‘Whither America: Law & Human Rights in the next US Administration?’
On Thursday 6th November, Professor Samantha Power and Professor Cass Sunstein, newly appointed adjunct Professors in the Faculty of Law, delivered their (joint) inaugural lecture. Both Professors have acted as advisors to the President elect and are distinguished public commentators as well as highly respected academics. The title: ‘Whither America: Law & Human Rights in the next US Administration?’ provided the audience not only an insight into the role of the rule of law and human rights in the forthcoming US Administration but also reflections on Barak Obama and the road to his historic win in the Presidential election this week.
Professor Sunstein opened the lecture with some personal reflections of Obama the man; his thoughtfulness, stillness and his intellect. This set the scene for his examination of Obama as a “visionary minimalist”. The minimalist element is Obama’s rejection of “standard social divisions” – liberals/conservatives, Democrats/Republicans. The need to respect competing views and forge policies that will attract support from all sides is a central element of Obama’s approach. At the same time, Professor Sunstein characterised him as a visionary because he is “willing to think big” with ambitious energy plans and reform of key public services. The result will be a President in a different mould than that which has been witnessed in recent years.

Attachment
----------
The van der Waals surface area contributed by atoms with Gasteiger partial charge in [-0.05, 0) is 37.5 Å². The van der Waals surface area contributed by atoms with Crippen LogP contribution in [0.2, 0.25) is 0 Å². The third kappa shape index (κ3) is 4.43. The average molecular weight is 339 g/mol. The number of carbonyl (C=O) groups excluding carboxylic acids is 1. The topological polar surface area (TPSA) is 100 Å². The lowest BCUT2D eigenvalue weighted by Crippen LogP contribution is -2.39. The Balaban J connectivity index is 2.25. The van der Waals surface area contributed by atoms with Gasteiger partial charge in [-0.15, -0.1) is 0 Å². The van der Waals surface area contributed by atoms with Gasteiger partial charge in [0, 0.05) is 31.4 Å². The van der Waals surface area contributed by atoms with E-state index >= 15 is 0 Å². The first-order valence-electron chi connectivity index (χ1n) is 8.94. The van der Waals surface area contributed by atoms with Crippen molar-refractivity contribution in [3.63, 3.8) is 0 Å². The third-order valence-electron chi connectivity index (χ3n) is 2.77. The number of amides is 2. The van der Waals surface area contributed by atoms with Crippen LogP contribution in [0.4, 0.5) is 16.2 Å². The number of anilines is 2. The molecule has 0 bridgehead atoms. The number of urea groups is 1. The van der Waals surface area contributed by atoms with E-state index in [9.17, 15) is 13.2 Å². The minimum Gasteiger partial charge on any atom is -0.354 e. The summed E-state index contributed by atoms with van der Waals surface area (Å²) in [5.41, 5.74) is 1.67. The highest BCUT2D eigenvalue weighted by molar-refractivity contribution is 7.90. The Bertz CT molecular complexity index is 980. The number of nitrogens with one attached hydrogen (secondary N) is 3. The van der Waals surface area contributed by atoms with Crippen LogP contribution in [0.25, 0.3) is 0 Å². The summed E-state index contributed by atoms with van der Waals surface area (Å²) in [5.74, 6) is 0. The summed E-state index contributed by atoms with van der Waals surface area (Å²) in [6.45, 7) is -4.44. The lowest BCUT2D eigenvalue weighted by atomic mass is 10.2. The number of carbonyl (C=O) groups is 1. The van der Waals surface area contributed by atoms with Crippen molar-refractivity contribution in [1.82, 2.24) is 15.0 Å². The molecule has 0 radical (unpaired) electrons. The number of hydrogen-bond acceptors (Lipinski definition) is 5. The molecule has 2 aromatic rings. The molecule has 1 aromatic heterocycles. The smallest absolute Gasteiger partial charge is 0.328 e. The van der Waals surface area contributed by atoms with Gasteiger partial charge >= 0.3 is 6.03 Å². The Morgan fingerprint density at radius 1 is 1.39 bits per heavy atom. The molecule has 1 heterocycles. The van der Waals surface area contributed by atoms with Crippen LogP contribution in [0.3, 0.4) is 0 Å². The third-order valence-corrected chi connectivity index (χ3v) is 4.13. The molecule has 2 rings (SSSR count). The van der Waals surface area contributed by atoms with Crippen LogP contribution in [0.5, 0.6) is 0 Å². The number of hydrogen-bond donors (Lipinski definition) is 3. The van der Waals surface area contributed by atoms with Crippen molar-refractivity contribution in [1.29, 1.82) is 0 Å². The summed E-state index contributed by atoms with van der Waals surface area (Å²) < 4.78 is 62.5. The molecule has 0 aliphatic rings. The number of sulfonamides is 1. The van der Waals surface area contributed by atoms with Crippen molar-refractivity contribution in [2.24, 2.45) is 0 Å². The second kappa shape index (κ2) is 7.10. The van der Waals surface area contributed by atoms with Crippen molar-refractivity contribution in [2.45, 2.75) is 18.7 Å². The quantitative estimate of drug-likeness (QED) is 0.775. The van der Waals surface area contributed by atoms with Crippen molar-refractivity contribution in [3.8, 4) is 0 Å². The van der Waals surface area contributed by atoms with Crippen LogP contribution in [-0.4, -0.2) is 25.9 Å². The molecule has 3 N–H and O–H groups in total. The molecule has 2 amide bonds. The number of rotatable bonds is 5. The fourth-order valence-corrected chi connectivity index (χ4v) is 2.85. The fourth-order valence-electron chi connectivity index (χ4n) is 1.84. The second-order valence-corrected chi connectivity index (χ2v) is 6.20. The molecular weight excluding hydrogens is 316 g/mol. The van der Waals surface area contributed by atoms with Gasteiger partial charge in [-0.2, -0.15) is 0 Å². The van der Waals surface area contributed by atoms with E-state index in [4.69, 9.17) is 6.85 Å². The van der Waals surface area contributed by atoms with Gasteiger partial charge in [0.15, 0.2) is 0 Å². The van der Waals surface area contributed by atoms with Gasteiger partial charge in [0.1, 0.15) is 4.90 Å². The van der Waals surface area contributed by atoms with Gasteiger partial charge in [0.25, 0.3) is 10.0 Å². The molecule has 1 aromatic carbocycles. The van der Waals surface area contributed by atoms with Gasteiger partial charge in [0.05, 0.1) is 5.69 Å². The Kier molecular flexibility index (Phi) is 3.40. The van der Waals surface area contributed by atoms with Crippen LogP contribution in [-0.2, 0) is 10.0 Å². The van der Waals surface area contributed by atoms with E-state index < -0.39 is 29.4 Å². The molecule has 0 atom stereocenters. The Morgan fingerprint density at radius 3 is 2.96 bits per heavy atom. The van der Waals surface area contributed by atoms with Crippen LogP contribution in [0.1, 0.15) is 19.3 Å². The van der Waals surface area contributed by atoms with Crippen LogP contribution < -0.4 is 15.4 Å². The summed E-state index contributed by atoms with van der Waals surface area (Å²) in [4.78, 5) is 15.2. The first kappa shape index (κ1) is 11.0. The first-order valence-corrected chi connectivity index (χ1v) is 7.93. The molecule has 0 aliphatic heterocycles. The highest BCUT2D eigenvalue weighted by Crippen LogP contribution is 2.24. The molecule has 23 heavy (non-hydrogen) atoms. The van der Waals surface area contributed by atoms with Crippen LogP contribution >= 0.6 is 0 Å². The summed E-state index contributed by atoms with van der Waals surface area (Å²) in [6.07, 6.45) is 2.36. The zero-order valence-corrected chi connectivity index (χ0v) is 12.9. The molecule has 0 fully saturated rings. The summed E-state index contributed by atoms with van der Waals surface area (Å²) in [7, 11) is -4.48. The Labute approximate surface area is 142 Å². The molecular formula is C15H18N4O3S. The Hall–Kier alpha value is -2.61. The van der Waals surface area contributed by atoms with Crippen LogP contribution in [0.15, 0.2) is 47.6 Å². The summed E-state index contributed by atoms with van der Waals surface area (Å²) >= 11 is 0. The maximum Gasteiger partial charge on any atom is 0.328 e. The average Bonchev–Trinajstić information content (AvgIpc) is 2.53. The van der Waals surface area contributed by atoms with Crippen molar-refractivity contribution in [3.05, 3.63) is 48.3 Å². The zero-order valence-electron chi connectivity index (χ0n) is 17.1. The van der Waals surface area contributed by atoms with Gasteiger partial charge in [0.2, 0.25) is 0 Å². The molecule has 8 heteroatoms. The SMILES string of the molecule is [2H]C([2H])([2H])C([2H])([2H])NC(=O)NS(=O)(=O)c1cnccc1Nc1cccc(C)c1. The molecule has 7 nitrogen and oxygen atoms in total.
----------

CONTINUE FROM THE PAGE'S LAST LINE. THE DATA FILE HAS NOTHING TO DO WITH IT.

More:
Professor Power considered
The reinvigoration of the role of American on the International stage was picked up by Professor Sunstein in the questions and answers session in particular in relation to the role of the
Neither Professor Power not Professor Sunstein were speaking directly for President Elect Obama in their lecture, but they were able to point to the themes that came from the presidential campaign which showed the scope for real change for America in the new presidential era. The appointment of new judges to the Supreme Court, the protection of human rights, the closing of
One issue that was raised but left unanswered was what happens now with the sense of civic responsibility and democracy that had been energised by the grass roots movement mobilised so effectively by Obama. How can the new energy and activism be harnessed for real social change at the grassroots level?
The sense of history being made was however very clear to the audience, as was the sense of excitement for a new phase in America’s history, the idea a renewal of America, both domestically and internationally. The lecture encapsulated that mood, felt far beyond the shores of the
A podcast of the lecture will be available on the UCC website soon.